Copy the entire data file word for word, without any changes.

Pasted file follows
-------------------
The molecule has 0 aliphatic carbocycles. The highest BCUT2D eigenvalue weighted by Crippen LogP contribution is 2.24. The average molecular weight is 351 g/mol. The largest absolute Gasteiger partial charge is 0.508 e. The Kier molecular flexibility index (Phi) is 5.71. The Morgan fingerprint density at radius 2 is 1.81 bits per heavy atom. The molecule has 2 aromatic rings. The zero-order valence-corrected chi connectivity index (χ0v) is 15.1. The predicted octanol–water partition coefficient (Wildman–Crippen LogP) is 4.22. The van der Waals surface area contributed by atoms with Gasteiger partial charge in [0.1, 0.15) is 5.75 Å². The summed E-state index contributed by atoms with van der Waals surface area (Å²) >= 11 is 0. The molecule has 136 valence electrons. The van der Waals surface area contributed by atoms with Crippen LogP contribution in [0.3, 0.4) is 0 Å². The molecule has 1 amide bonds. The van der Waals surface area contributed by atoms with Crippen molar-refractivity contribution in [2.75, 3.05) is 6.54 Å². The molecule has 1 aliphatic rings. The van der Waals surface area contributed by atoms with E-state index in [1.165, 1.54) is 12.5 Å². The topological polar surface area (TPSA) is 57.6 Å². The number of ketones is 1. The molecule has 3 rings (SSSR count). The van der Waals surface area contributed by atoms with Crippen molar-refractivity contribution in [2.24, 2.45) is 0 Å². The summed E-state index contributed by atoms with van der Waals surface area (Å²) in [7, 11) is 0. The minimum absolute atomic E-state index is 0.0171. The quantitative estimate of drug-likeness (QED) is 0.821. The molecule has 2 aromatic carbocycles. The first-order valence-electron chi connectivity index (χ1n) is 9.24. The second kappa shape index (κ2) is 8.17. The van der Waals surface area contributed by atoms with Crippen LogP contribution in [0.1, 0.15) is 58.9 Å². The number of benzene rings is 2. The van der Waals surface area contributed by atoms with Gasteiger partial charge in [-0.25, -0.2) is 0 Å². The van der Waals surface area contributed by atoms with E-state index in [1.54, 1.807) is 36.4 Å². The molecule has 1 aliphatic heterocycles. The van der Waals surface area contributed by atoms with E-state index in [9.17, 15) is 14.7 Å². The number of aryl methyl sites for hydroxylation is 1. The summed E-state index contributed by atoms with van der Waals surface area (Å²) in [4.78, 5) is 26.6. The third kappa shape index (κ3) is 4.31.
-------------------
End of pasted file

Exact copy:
The molecule has 0 aliphatic carbocycles. The highest BCUT2D eigenvalue weighted by Crippen LogP contribution is 2.24. The average molecular weight is 351 g/mol. The largest absolute Gasteiger partial charge is 0.508 e. The Kier molecular flexibility index (Phi) is 5.71. The Morgan fingerprint density at radius 2 is 1.81 bits per heavy atom. The molecule has 2 aromatic rings. The zero-order valence-corrected chi connectivity index (χ0v) is 15.1. The predicted octanol–water partition coefficient (Wildman–Crippen LogP) is 4.22. The van der Waals surface area contributed by atoms with Gasteiger partial charge in [0.1, 0.15) is 5.75 Å². The summed E-state index contributed by atoms with van der Waals surface area (Å²) >= 11 is 0. The molecule has 136 valence electrons. The van der Waals surface area contributed by atoms with Crippen LogP contribution in [0.3, 0.4) is 0 Å². The molecule has 1 amide bonds. The van der Waals surface area contributed by atoms with Crippen molar-refractivity contribution in [2.75, 3.05) is 6.54 Å². The molecule has 1 aliphatic rings. The van der Waals surface area contributed by atoms with E-state index in [1.165, 1.54) is 12.5 Å². The topological polar surface area (TPSA) is 57.6 Å². The number of ketones is 1. The molecule has 3 rings (SSSR count). The van der Waals surface area contributed by atoms with Crippen molar-refractivity contribution in [2.24, 2.45) is 0 Å². The summed E-state index contributed by atoms with van der Waals surface area (Å²) in [7, 11) is 0. The minimum absolute atomic E-state index is 0.0171. The quantitative estimate of drug-likeness (QED) is 0.821. The molecule has 2 aromatic carbocycles. The first-order valence-electron chi connectivity index (χ1n) is 9.24. The second kappa shape index (κ2) is 8.17. The van der Waals surface area contributed by atoms with Crippen LogP contribution in [0.1, 0.15) is 58.9 Å². The number of benzene rings is 2. The van der Waals surface area contributed by atoms with Gasteiger partial charge in [-0.25, -0.2) is 0 Å². The van der Waals surface area contributed by atoms with E-state index in [1.54, 1.807) is 36.4 Å². The molecule has 1 aliphatic heterocycles. The van der Waals surface area contributed by atoms with E-state index in [9.17, 15) is 14.7 Å². The number of aryl methyl sites for hydroxylation is 1. The summed E-state index contributed by atoms with van der Waals surface area (Å²) in [4.78, 5) is 26.6. The third kappa shape index (κ3) is 4.31.